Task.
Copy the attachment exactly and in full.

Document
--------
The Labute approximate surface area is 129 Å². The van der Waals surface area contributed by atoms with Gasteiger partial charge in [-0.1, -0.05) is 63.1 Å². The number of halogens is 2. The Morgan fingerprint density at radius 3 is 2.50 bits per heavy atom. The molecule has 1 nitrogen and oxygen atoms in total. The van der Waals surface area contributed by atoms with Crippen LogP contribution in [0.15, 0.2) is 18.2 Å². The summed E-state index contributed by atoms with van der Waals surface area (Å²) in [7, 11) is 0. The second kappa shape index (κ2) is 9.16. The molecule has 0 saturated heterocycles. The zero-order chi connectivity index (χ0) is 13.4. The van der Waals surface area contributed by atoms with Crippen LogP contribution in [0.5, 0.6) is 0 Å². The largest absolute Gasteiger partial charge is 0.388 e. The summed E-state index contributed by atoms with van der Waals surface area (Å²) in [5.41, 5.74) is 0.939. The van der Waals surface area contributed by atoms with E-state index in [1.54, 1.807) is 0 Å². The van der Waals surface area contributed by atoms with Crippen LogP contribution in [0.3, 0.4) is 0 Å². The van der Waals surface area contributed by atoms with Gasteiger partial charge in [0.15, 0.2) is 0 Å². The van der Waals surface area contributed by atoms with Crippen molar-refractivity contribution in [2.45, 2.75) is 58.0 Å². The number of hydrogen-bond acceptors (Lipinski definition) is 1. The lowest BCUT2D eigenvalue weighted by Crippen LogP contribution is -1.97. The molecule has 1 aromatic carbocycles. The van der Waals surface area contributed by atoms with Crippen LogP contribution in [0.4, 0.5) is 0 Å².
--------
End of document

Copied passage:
The Labute approximate surface area is 129 Å². The van der Waals surface area contributed by atoms with Gasteiger partial charge in [-0.1, -0.05) is 63.1 Å². The number of halogens is 2. The Morgan fingerprint density at radius 3 is 2.50 bits per heavy atom. The molecule has 1 nitrogen and oxygen atoms in total. The van der Waals surface area contributed by atoms with Crippen LogP contribution in [0.15, 0.2) is 18.2 Å². The summed E-state index contributed by atoms with van der Waals surface area (Å²) in [7, 11) is 0. The second kappa shape index (κ2) is 9.16. The molecule has 0 saturated heterocycles. The zero-order chi connectivity index (χ0) is 13.4. The van der Waals surface area contributed by atoms with Crippen LogP contribution in [0.5, 0.6) is 0 Å². The largest absolute Gasteiger partial charge is 0.388 e. The summed E-state index contributed by atoms with van der Waals surface area (Å²) in [5.41, 5.74) is 0.939. The van der Waals surface area contributed by atoms with E-state index in [1.54, 1.807) is 0 Å². The van der Waals surface area contributed by atoms with Crippen LogP contribution in [0.3, 0.4) is 0 Å². The van der Waals surface area contributed by atoms with Gasteiger partial charge in [0.15, 0.2) is 0 Å². The van der Waals surface area contributed by atoms with Crippen molar-refractivity contribution in [2.45, 2.75) is 58.0 Å². The number of hydrogen-bond acceptors (Lipinski definition) is 1. The lowest BCUT2D eigenvalue weighted by Crippen LogP contribution is -1.97. The molecule has 1 aromatic carbocycles. The van der Waals surface area contributed by atoms with Crippen LogP contribution in [0.4, 0.5) is 0 Å².